Esports Central Episode 15/16 – With the news of Melbourne Esports Open, will Melbourne become the home of Aussie Esports?
Our discussion on episodes 15 and 16 of Esports Central talked about two key things. Firstly the announcement of Melbourne Esports Open on Episode 15, followed by the news of a potential Australian Overwatch team on Episode 16.
Watch the episodes if you haven’t already, then let’s take a look at whether Melbourne can be the home of esports, what are the positives and negatives, and how do the two cities stack up.
Melbourne Esports Open
The Melbourne Esports Open seems like a no-brainer for the Victorian state government to hold. There’s a long standing (friendly) rivalry between Melbourne and Sydney. Typically, Sydney is seen as the esports capital of Australia, as it boasts a number of notable esports events, most prominently Intel Extreme Masters Sydney. Melbourne on the other hand, holds arguably the biggest and best gaming convention in Australia – PAX Australia. PAX is set to be even bigger this year with the addition of EB Expo. Whilst this isn’t an ‘esports’ event, there are a number of esports tournaments played at PAX, including ESL’s CS:GO, Red Bull’s Battle Arena (featuring Street Fighter and a range of other events), as well as many smaller esports tournaments.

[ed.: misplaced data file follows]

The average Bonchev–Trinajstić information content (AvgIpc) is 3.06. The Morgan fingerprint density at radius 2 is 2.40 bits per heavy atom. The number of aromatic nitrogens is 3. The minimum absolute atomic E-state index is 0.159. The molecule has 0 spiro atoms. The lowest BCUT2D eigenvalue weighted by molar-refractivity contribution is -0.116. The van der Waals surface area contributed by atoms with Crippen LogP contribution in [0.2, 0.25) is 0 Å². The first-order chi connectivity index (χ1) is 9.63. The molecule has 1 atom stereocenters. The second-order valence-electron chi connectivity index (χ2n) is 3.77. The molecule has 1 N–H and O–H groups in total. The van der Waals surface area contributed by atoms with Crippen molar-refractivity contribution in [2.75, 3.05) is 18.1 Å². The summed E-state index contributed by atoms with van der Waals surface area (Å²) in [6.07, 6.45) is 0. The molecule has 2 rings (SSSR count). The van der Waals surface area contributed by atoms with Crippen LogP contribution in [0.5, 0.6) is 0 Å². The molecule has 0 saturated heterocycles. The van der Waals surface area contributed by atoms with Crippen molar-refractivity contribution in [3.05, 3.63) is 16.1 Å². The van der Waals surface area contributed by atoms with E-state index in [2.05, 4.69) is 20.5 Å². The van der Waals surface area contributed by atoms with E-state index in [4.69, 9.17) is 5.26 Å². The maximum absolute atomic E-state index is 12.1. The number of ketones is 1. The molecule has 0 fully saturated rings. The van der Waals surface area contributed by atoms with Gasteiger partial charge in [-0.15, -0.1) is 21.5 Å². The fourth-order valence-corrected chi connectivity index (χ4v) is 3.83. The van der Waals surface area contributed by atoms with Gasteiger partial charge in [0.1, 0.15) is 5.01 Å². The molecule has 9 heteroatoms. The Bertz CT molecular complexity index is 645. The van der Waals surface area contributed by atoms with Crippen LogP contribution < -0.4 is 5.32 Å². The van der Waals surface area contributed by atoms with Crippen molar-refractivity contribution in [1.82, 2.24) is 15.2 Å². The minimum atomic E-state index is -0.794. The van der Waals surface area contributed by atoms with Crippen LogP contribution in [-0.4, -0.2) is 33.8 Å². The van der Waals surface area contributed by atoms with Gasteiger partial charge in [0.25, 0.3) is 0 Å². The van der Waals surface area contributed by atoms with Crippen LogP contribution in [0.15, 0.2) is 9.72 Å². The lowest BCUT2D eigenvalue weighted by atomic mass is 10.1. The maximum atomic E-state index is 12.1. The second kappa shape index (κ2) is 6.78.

And whilst the publishers themselves aren’t present, many exhibit holders feature League of Legends, Overwatch, Rocket League, and many other top esports titles. It’s an event which draws a similar, much bigger crowd than IEM Sydney. Therefore, it seems fair the Melbourne Esports Open could easily attract a crowd of 10,000 attendees a day.
The Melbourne V Sydney rivalry is a big one, but I think Melbourne could win out in the end. With over 3,000 live events every week in Melbourne, it’s certainly a city that knows how to host a fantastic event, and draw a big crowd.
But can it do this with esports? Well, let’s look at what happened at IEM Sydney. IEM Sydney saw around 8,000 fans flock to Qudos Bank arena to watch the best teams from all over the world battle it out in CS:GO. Add onto that the insane number of online viewers (13.5 million unique viewers)* and it’s definitely the best Australia has to offer.
So what makes it a success? There’s a number of factors:
- Organiser – the tournament and event organiser needs to be familiar with esports, and know how to run a successful event. ESL is definitely that!
- Players – having the best players IN THE WORLD is certainly a massive key to success. If you have something the fans want (international talent) they will travel from all over Australia.
- Game – the game choice has to one which is familiar, in the top of esports games internationally, and have good audience appeal; again CS:GO is such a game.
- Venue – there’s nothing more capable of ruining a good event than a bad venue. A good quality venue is a must! This includes things like broadcast capabilities, location, seating, facilities etc.